And, again, for me, this all comes back to Dad, again.  You see, I am the youngest of all of Mom and Dad’s full baseball team of children, and I was very much a “Momma’s Boy”.    Consequently, perhaps subconsciously even, I intellectually favored my mother’s side of the family.  It didn’t hurt that my mother’s maiden name was Turner, and I have long loved Nat Turner.  Bible in one hand and axe of liberation in the other, he has long been my go-to theologian.  I have not discovered Mr. Turner anywhere up my family tree, but I have not given up the searching.  The Turners are all on Mom’s side.

     I eventually did come around to making serious queries on my father’s side, particularly as I came into my own manhood.  I traveled down to Alabama before flying back to Oxford, England, when I was in grad school, to meet my father’s father for the first and only time.  My Dad’s father died a few months later, causing me to be even more profoundly thankful for the most extraordinary weekend that I had spent, at that point, ever in my life.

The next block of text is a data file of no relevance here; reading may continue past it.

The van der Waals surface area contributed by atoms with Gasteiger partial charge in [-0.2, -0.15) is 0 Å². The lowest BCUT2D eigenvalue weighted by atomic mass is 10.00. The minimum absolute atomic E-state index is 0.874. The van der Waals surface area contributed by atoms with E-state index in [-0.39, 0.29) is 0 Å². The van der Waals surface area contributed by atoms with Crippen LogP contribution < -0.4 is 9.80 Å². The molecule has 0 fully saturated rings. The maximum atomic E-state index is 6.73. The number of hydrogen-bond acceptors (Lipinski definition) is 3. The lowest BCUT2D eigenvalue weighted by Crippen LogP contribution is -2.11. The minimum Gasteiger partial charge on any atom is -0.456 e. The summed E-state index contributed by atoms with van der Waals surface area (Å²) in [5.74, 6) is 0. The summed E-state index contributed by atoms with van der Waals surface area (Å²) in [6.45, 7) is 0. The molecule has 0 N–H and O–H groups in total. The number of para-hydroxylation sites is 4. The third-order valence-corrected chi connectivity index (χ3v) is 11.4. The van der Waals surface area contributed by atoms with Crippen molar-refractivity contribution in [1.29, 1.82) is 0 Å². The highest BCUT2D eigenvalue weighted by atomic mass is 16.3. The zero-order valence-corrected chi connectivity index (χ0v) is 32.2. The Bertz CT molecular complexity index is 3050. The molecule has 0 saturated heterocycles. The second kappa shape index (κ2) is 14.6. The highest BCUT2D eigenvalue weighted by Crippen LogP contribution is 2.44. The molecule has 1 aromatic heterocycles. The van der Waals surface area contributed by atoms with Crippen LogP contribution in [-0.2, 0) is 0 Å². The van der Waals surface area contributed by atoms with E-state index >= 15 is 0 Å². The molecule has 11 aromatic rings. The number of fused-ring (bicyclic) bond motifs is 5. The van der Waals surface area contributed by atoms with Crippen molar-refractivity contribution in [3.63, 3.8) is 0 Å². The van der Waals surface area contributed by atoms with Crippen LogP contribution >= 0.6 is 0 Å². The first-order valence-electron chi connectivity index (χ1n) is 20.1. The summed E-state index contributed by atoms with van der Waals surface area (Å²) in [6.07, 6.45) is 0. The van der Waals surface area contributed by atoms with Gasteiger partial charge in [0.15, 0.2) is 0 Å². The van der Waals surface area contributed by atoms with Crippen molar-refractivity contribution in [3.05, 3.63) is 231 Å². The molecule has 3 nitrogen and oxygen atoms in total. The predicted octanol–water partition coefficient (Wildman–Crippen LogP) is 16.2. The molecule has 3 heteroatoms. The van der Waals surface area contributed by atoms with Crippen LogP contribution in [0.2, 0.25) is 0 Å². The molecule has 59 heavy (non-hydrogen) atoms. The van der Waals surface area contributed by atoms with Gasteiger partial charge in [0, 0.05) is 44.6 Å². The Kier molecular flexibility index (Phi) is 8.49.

I queried all the more, decades later, when Dad was on his own deathbed.  I asked him questions about his family.  Moreover, when he was not  himself quickly volunteering stories that he and I both knew (but never said out loud) rather desperately needed to be preserved, I was on the phone or sitting by his side asking him for more details about persons such as “Bubba”, who, as the family store went, behaved strangely when the “sap would rise”; and about all other kinds of details from the colorful family sagas that Dad seemed strangely at peace sharing in microscopic detail in his last days alive.    After Dad died, Mom (whom I call “Mummy” after my many years in England and sending her “Happy Mother’s Day, Mum” cards, which made her laugh, from the UK) told me more about my dad’s maternal line.  “Lapsley”, she told me, was Dad’s grandmother’s maiden name.